Macalester’s student government isn’t the only local political organization looking for student representatives. If you want your voice heard outside the infamous Mac bubble, consider running for the recently established student seat on the Board of Directors of the Macalester-Groveland Community Council (MGCC). In the likely event that you are the only student to appear at the board meeting when your special election occurs, you may even elect yourself.

MGCC, one of 17 district councils in the City of St. Paul, is a non-profit organization serving the Macalester-Groveland neighborhood, which encompasses the area bound north-south by Summit and Randolph Avenues and east-west by the Mississippi River and Ayd Mill Road.

At its annual neighborhood gathering held in the Smail Gallery of Olin-Rice on March 9, MGCC announced several new board seats: one designated for someone renting in the Macalester-Groveland area, another for a landlord renting out residential properties in the area and one for a college student attending a school in the neighborhood.

The new seats were proposed by MGCC’s Inclusivity Task Force, which was formed in November 2015 to address several gaps in the representation provided by MGCC’s board members. The task force found that most MGCC board members were homeowners, most were middle to upper class and that men outnumbered women. There was a lack of representation of people under 24 years of age, of those ages 45 to 54 and of people of color.

“We started to have an interest to make sure that we were as representative of the neighborhood as we could be, and that we were being as inclusive and as welcoming to all parts of the neighborhood as we could possibly be,” Liz Boyer, the executive director of MGCC, said.

The Inclusivity Task Force also proposed that making MGCC meetings more understandable would make them more accessible; at the annual neighborhood gathering, community members present voted to change the bylaws in order to move to a simplified version that would be easier to navigate and less intimidating to newcomers.

While the new student seat is formally written in as a three-year commitment (the same duration as any other board seat), MGCC will hold a special election in the event that a student vacates the spot before a three-year commitment is up.

“Frequently people leave in the middle of a term and then we have a special election, so any student who comes to us shouldn’t feel like they’re making a three-year commitment. We want them involved as long as they can stay involved. If they can be involved for three years, great. If it’s less than that, we totally understand,” Boyer said.

The time commitment for board members includes regularly attending board meetings, which are usually held the second Thursday of the month at 6:30 p.m., attending biannual board retreats, volunteering at at least one MGCC event per year (one example being the annual Frost Fest celebration) and serving on one of the Council’s committees or task forces. The committees are Housing and Land Use, Transportation, Community Building and Environment; each meets monthly.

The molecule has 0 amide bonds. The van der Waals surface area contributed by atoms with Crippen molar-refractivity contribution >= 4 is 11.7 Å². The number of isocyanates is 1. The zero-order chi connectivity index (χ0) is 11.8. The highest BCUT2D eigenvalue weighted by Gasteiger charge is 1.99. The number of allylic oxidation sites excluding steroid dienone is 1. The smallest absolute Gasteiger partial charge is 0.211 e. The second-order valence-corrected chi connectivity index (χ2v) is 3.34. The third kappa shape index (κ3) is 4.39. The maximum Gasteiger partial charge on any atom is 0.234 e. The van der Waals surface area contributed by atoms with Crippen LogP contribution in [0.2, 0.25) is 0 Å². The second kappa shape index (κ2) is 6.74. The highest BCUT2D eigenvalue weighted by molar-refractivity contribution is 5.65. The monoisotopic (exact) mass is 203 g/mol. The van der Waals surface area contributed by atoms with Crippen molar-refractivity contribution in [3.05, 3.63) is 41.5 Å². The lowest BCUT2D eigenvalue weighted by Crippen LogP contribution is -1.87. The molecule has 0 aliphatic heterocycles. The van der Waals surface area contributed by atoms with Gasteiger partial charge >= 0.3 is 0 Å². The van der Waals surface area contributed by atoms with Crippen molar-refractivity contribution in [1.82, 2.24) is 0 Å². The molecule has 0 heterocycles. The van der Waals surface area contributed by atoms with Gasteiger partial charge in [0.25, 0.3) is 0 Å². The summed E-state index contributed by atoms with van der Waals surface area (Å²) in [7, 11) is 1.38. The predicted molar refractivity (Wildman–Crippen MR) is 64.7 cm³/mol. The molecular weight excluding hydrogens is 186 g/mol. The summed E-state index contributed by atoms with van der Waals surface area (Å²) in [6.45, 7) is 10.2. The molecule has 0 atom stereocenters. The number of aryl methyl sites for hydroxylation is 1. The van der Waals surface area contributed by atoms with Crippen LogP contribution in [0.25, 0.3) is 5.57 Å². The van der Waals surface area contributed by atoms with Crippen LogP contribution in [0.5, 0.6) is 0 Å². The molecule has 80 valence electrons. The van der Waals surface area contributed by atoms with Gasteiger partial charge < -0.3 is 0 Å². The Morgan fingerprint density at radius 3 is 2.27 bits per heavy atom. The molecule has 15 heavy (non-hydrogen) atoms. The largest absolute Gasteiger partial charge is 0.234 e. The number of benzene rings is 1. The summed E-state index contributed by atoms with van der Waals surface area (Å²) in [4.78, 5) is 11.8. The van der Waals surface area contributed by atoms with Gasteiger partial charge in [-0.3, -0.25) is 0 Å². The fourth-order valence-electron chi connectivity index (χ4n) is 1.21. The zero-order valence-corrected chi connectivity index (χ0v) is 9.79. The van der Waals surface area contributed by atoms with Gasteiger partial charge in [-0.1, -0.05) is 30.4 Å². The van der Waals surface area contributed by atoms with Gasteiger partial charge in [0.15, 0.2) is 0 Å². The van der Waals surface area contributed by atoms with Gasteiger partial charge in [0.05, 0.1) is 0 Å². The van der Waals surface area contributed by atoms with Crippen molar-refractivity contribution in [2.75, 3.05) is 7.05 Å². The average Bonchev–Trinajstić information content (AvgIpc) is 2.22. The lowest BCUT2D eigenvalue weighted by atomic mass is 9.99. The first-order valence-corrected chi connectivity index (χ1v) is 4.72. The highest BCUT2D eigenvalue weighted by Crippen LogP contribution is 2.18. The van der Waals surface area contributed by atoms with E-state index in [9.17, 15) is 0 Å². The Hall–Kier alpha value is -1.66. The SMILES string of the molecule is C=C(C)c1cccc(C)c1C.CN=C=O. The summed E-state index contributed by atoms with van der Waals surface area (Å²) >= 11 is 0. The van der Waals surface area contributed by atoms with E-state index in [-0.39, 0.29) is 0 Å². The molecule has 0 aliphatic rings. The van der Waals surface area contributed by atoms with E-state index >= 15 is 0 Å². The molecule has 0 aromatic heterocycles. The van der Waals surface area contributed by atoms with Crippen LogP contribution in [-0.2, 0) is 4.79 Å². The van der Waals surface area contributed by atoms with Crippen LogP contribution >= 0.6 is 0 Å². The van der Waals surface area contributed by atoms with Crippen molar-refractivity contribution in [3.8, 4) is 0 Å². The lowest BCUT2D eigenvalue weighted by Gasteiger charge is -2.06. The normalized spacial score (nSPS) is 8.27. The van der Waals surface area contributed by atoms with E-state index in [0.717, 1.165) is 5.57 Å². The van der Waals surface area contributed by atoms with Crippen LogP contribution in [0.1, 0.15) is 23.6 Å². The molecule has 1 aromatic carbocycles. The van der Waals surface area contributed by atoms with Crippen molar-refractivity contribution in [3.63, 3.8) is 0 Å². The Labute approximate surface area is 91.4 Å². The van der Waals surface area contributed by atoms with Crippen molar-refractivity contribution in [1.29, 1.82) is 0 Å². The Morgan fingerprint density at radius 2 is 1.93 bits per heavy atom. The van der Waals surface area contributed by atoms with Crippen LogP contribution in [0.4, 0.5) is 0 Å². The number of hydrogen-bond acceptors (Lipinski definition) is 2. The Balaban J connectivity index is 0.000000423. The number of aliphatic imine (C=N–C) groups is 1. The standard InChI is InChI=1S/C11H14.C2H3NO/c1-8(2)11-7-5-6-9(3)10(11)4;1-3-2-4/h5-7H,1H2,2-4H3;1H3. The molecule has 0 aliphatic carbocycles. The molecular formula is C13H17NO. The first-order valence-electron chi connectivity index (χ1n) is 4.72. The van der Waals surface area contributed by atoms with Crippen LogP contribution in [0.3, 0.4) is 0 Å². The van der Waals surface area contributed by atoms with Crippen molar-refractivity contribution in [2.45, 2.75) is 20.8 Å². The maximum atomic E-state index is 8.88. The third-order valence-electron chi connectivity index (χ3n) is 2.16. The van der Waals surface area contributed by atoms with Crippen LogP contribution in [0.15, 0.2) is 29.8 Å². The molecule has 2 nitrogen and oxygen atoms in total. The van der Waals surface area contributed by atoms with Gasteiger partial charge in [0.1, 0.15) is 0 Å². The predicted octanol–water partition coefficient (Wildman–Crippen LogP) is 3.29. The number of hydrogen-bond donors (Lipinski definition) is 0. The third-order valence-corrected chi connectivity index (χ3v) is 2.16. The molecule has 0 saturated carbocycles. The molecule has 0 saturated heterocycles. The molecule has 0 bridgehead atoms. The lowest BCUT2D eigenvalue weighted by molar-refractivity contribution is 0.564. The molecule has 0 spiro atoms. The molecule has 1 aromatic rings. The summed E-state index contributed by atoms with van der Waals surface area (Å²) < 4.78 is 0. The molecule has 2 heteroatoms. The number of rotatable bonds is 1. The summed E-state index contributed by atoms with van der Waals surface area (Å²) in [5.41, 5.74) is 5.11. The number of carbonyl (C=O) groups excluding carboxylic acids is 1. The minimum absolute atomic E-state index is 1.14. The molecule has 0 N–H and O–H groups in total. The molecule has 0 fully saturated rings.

Why should students get involved with MGCC? As one Macalester alumna, Kayla Walsh ’16, said: “There’s a huge opportunity to communicate your Macalester ideals with the Mac-Groveland community.” She added, “It’s easy to expand campus projects into community projects.”

Walsh was directly influenced in her career path by an internship with MGCC in which she and other Macalester students worked on a sustainability program that pushed for organized trash collection in the City of St. Paul. Walsh now works on statewide composting and recycling programs for the Minnesota Pollution Control Agency, a path that her internship with MGCC directly influenced. As she wrote in an email, “Working with MGCC gave me hands on organizing and research experience. My deep level of involvement with local community members inspired my work.” She also wrote: “As an informed citizen, you have more control over the decisions that affect where you work, learn, and live. Not only that, you feel bolstered by your fellow community and you have the opportunity to engage in lively debate and learn from others’ perspectives. I’m much more engaged in community events and I’m able to celebrate and appreciate Mac-Groveland’s accomplishments.”

She also pointed out that MGCC decisions directly impact Macalester students. “MGCC is a conduit to your city council-member, a place to get involved in local policy-making, a place to volunteer and give back to your community and a platform to voice your agenda. MGCC can be your key resource to help you get involved and make tangible change happen in your backyard.”

Boyer hopes a student representative would “provide a bridge” between the campus and the larger Macalester-Groveland community. She said students should get involved with MGCC as “it’s a great entry point to influence major decisions.” According to Boyer, with MGCC, “We have the latitude to really make a direct influence, which is a powerful draw, I think, for anybody.”

Students should not be intimidated by the MGCC election process. “At our regular board meetings, we frequently don’t have anybody in the audience – it’s just our board members. So if a student were to present him or herself for the student seat, they would essentially vote for themselves,” Boyer said.

Students interested in the board seat can contact Liz Boyer at liz@macgrove.org for more information or appear at a meeting to run for election at 6:30 p.m. Thursday, April 13 or Thursday, May 11 at Edgcumbe Recreation Center at 320 South Griggs Street. Open seats will already be listed on the meeting agenda in the event that someone does appear.

Students can also sign up to receive an biweekly email newsletter from MGCC by sending an email to mgcc@macgrove.org or check out the MGCC website at www.macgrove.org.

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